Most businesses have one or more employees who possess certain confidential information which could be devastating to you and/or your business if they used it to compete with you (either directly or through another entity). The information could be your client/customer list; it could be your pricing formula; it could be your suppliers; it could be your product ideas; it could be almost anything.
Although the Iowa Code gives employers a cause of action against former employees who misappropriate “trade secrets”, a properly drafted non-compete agreement is a more effective way to address this issue.
A non-compete agreement is a contract between the business and the employee. It should be: written and signed; specific; and understood by the parties.
We recommend that an employer make a payment of some amount (it can be a nominal amount) to the employee in return for the employee’s agreement to the terms of the non-compete agreement. This makes it harder for the employee to assert that they didn’t understand that they were entering into a binding agreement.
The elements of a properly drafted non-compete agreement include:
A description of the business of the employer; A description of the prohibited/protected activities; and A temporal limitation.
Although some court cases have required a specification of geographical limitations, with the internet becoming the “norm” rather than the exception for business, we take the position that geographical restrictions are no longer imperative.
We recommend that (if possible) the signing of a non-compete be part of the hiring process. However businesses often seek to implement these agreements after they have had a bad experience or upon their realization of the damage that could be caused by a departing employee. If a long term/key employee resists signing a non-compete agreement, the employer is faced with two (unpalatable) options:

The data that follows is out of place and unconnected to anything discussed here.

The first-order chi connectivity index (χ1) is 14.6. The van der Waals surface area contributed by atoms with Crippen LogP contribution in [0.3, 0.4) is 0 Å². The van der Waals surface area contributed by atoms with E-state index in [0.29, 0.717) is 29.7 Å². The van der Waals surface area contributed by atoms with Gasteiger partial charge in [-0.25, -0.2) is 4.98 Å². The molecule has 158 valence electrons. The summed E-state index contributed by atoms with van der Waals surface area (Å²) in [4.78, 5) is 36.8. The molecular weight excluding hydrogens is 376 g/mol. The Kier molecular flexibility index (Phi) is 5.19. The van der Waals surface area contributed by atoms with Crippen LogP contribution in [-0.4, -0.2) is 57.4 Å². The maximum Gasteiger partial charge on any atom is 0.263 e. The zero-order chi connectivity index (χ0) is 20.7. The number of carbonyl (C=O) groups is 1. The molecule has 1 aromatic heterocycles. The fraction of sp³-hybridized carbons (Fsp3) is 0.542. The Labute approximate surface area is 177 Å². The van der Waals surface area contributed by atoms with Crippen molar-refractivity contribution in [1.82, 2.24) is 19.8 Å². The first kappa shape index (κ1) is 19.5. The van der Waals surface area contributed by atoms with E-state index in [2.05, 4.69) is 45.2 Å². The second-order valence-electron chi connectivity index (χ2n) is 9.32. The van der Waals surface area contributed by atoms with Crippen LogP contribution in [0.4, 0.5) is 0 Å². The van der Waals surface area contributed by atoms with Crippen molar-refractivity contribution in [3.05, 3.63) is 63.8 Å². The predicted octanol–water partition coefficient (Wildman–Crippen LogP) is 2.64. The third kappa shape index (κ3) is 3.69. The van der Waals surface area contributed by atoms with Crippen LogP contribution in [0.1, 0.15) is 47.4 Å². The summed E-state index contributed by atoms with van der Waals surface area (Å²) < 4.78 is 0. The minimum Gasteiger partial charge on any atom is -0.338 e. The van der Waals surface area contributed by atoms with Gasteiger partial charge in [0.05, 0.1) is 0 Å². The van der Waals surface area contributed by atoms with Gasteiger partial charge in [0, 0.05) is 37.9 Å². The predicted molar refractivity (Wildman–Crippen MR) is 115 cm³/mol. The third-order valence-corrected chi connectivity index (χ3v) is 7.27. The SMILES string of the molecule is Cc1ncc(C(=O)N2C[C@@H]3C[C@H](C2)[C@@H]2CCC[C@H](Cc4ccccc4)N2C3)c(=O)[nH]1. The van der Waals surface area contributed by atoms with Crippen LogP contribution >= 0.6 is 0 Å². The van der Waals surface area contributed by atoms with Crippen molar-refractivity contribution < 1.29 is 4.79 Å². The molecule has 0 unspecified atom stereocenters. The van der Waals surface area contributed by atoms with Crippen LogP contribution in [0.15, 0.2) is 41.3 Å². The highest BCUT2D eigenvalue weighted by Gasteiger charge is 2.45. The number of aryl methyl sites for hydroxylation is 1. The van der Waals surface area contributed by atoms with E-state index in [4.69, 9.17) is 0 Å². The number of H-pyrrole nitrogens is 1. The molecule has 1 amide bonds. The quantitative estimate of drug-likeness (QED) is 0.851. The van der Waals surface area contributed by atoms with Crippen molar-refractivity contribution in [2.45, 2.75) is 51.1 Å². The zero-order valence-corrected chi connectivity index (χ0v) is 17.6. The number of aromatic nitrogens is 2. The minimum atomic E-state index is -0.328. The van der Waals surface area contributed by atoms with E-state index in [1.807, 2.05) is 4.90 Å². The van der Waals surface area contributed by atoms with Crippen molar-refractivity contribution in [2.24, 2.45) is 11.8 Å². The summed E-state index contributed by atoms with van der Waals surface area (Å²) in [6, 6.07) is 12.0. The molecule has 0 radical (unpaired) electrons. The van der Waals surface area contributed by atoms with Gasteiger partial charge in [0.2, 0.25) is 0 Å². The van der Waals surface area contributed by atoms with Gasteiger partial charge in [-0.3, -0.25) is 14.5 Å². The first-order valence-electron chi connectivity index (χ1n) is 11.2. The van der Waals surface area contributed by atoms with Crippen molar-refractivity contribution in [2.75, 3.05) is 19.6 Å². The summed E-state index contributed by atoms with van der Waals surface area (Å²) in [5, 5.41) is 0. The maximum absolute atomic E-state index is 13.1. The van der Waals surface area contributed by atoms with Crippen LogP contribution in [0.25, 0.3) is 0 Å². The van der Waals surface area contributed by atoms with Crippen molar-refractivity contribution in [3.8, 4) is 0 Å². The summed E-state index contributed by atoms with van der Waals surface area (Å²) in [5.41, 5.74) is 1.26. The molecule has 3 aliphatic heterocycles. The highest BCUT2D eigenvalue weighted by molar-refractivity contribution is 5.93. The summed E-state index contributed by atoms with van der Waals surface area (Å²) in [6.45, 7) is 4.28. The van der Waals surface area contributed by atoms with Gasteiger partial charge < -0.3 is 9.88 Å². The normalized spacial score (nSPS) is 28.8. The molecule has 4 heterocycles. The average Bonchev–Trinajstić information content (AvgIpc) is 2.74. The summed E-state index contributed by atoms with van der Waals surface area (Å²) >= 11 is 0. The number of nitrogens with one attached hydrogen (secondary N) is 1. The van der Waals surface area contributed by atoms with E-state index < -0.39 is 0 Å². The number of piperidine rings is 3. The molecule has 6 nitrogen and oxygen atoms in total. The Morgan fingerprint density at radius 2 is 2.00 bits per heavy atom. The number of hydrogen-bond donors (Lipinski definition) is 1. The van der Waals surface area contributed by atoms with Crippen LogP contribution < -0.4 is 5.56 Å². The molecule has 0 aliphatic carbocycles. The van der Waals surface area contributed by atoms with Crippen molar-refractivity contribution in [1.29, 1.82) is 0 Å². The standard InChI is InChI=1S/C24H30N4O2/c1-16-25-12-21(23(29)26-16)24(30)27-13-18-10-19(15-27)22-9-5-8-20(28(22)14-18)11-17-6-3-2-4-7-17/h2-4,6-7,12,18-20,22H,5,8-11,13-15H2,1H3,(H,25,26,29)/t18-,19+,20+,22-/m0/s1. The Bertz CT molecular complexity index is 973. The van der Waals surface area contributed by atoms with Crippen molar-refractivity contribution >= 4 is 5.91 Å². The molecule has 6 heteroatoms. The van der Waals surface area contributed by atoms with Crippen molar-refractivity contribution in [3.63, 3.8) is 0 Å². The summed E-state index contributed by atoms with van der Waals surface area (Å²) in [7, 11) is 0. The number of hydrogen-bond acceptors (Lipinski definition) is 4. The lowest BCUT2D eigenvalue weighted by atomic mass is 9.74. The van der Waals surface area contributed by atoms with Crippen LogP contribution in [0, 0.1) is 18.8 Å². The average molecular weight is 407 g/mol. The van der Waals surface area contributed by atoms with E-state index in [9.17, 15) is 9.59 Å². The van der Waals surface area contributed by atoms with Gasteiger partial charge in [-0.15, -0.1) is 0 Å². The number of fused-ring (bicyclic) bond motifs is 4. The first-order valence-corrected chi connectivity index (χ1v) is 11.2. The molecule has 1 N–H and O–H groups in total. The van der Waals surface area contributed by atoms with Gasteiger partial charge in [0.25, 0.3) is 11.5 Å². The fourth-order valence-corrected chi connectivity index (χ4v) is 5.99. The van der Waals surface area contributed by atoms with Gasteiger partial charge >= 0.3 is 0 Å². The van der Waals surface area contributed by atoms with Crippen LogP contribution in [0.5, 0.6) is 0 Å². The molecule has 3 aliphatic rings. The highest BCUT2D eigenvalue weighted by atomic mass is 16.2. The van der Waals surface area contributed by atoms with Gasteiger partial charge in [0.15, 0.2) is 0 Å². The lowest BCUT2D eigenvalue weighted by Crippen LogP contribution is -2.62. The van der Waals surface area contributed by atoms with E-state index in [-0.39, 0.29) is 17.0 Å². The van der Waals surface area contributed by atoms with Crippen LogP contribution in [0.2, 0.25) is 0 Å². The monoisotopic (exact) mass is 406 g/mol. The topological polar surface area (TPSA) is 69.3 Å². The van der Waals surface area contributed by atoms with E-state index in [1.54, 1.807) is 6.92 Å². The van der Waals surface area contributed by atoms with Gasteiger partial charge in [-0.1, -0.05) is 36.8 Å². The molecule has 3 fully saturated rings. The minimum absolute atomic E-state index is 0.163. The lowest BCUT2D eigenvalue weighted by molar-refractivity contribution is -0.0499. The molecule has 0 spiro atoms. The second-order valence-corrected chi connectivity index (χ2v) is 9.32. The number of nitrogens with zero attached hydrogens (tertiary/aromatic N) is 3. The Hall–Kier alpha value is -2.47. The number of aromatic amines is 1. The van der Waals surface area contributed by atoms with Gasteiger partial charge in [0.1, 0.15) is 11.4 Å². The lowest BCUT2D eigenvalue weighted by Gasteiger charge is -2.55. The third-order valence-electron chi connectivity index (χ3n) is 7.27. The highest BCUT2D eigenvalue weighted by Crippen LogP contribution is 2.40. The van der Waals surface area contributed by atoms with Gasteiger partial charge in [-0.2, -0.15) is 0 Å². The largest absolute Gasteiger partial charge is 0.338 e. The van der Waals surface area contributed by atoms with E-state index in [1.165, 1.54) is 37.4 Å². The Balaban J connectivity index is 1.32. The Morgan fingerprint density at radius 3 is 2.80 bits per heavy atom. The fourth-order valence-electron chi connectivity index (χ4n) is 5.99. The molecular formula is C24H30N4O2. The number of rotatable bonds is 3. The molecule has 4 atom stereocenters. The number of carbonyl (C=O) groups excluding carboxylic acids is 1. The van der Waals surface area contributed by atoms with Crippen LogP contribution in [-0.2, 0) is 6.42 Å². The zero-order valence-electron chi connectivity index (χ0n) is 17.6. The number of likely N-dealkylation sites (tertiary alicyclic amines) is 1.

The refusing employee can be terminated (which can be bad on a number of levels); or The employer can HOPE the refusing employee does not turn against the business (good in the short term-bad in the long term).
For inexplicable reasons, many people wrongly believe non-compete agreements are unenforceable. In fact, we have been successful in obtaining judicial enforcement of these agreements.
Essentially, the law in Iowa is that the Courts “balance” the rights of the employer and the needs of the employee. In establishing this balance, courts take into consideration the description of the prohibited activities, the time of the prohibition and the geographic scope of the restriction. If the agreement is “reasonable” as written, it is enforced as is. If the written agreement is determined to be too onerous on the employee, Courts commonly engage in “judicial reformation” and enforce the provisions as “reformed” to what the judge and/or jury consider to be “reasonable”. All non-compete agreements are considered on a case-by-case basis. There is no “automatic” or “safe harbor” formula.
If you, and/or your business, need assistance on any legal matters, please contact us.